These six simple things, when used purposefully, can help prepare you each day and week to minister as God calls you. We have been called to share the Good News and we have been called to act on it. We can only do that when we are prepared and able.
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Today's Gospel, Matthew 23:1-12 is pretty straightforward for Jesus. No parables, no lofty references, just a clear message: "...but do not follow their example. For they preach, but they do not practice."
The scribes and Pharisees preached the Jewish law but failed to follow it. They preferred their works to be seen by many rather than simply done. They made certain that everyone understood the difficult rules in place for them, but made no effort to help their fellow man try and attain holiness. In short, they were hypocrites.
Our society is flooded with men and women like the Pharisees. I'll even admit that there have been times I have been one. Posting one thing and opting for a Netflix and jammies kind of Sunday instead of a get-up and go worship kind of Sunday. In particular, social media has enabled us to show one thing and do another and leave none the wiser. From celebrities to Insta-moms to our best friend from middle school, what they show us has been carefully curated to exhibit a certain of persona.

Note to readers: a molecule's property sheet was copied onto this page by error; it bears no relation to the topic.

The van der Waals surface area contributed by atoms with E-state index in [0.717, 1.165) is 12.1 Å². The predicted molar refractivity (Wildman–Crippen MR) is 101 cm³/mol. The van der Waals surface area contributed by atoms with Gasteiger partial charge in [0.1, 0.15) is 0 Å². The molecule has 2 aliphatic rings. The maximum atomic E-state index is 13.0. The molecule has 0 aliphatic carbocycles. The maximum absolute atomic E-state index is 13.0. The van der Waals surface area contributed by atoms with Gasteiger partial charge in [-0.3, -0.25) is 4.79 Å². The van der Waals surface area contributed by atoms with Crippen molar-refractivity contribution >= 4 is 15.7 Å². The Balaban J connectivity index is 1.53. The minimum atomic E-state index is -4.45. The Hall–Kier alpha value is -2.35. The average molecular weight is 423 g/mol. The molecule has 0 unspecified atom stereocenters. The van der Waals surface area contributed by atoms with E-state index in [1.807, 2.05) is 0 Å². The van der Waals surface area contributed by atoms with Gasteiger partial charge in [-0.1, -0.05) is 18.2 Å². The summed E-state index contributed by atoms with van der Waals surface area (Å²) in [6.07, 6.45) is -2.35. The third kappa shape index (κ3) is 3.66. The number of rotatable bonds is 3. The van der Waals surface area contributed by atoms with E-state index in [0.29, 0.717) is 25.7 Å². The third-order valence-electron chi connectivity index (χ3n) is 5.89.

The Gospel also warns us that hypocrisy runs deeper than saying one thing and doing another. The intention behind what you do is equally important. If you are giving because others can see you give, that is as good as not giving at all. If you volunteer to coach a basketball team because you love where it will seat you (an "in" with a certain group or person), then you aren't really volunteering to serve, are you?
Start giving up your hypocrisy today by answering honestly why you do what you do. Try to find a way to make your intentions mindful and purposeful, rather than self-serving. But before you do any of that, admit that you cannot do it alone, "Lord, I need you."